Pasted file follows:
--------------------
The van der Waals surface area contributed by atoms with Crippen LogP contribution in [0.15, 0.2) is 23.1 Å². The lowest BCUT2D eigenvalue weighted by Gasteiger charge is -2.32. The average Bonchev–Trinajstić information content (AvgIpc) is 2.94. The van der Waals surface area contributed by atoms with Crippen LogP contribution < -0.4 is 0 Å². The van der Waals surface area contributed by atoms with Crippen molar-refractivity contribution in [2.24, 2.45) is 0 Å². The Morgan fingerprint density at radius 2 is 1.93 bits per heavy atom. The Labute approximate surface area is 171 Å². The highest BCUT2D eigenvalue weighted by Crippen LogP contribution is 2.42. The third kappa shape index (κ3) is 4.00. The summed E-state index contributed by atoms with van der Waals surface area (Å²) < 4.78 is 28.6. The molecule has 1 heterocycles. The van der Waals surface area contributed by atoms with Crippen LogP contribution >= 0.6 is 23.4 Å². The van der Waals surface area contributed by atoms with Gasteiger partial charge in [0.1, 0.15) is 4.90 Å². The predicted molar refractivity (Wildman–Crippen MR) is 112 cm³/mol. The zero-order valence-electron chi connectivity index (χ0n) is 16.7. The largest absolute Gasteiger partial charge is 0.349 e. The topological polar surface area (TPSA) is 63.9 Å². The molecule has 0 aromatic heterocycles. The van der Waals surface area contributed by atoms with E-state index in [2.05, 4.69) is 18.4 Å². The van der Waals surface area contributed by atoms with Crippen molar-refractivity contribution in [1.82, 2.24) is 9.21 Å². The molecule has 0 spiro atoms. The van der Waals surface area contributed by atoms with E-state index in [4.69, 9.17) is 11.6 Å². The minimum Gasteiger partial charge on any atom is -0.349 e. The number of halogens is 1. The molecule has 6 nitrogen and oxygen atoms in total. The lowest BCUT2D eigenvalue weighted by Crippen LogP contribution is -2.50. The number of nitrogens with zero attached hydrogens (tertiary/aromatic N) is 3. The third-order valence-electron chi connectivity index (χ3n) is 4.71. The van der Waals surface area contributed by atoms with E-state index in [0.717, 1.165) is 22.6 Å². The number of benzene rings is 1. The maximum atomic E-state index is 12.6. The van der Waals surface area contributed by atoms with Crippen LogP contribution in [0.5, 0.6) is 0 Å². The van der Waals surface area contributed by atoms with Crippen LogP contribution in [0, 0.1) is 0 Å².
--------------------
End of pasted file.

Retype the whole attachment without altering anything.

The van der Waals surface area contributed by atoms with Crippen LogP contribution in [0.15, 0.2) is 23.1 Å². The lowest BCUT2D eigenvalue weighted by Gasteiger charge is -2.32. The average Bonchev–Trinajstić information content (AvgIpc) is 2.94. The van der Waals surface area contributed by atoms with Crippen LogP contribution < -0.4 is 0 Å². The van der Waals surface area contributed by atoms with Crippen molar-refractivity contribution in [2.24, 2.45) is 0 Å². The Morgan fingerprint density at radius 2 is 1.93 bits per heavy atom. The Labute approximate surface area is 171 Å². The highest BCUT2D eigenvalue weighted by Crippen LogP contribution is 2.42. The third kappa shape index (κ3) is 4.00. The summed E-state index contributed by atoms with van der Waals surface area (Å²) < 4.78 is 28.6. The molecule has 1 heterocycles. The van der Waals surface area contributed by atoms with Crippen LogP contribution >= 0.6 is 23.4 Å². The van der Waals surface area contributed by atoms with Gasteiger partial charge in [0.1, 0.15) is 4.90 Å². The predicted molar refractivity (Wildman–Crippen MR) is 112 cm³/mol. The zero-order valence-electron chi connectivity index (χ0n) is 16.7. The largest absolute Gasteiger partial charge is 0.349 e. The topological polar surface area (TPSA) is 63.9 Å². The molecule has 0 aromatic heterocycles. The van der Waals surface area contributed by atoms with E-state index in [2.05, 4.69) is 18.4 Å². The van der Waals surface area contributed by atoms with Crippen molar-refractivity contribution in [1.82, 2.24) is 9.21 Å². The molecule has 0 spiro atoms. The van der Waals surface area contributed by atoms with E-state index in [4.69, 9.17) is 11.6 Å². The minimum Gasteiger partial charge on any atom is -0.349 e. The number of halogens is 1. The molecule has 6 nitrogen and oxygen atoms in total. The lowest BCUT2D eigenvalue weighted by Crippen LogP contribution is -2.50. The number of nitrogens with zero attached hydrogens (tertiary/aromatic N) is 3. The third-order valence-electron chi connectivity index (χ3n) is 4.71. The van der Waals surface area contributed by atoms with E-state index in [0.717, 1.165) is 22.6 Å². The number of benzene rings is 1. The maximum atomic E-state index is 12.6. The van der Waals surface area contributed by atoms with Crippen LogP contribution in [0.5, 0.6) is 0 Å². The van der Waals surface area contributed by atoms with Crippen LogP contribution in [0, 0.1) is 0 Å².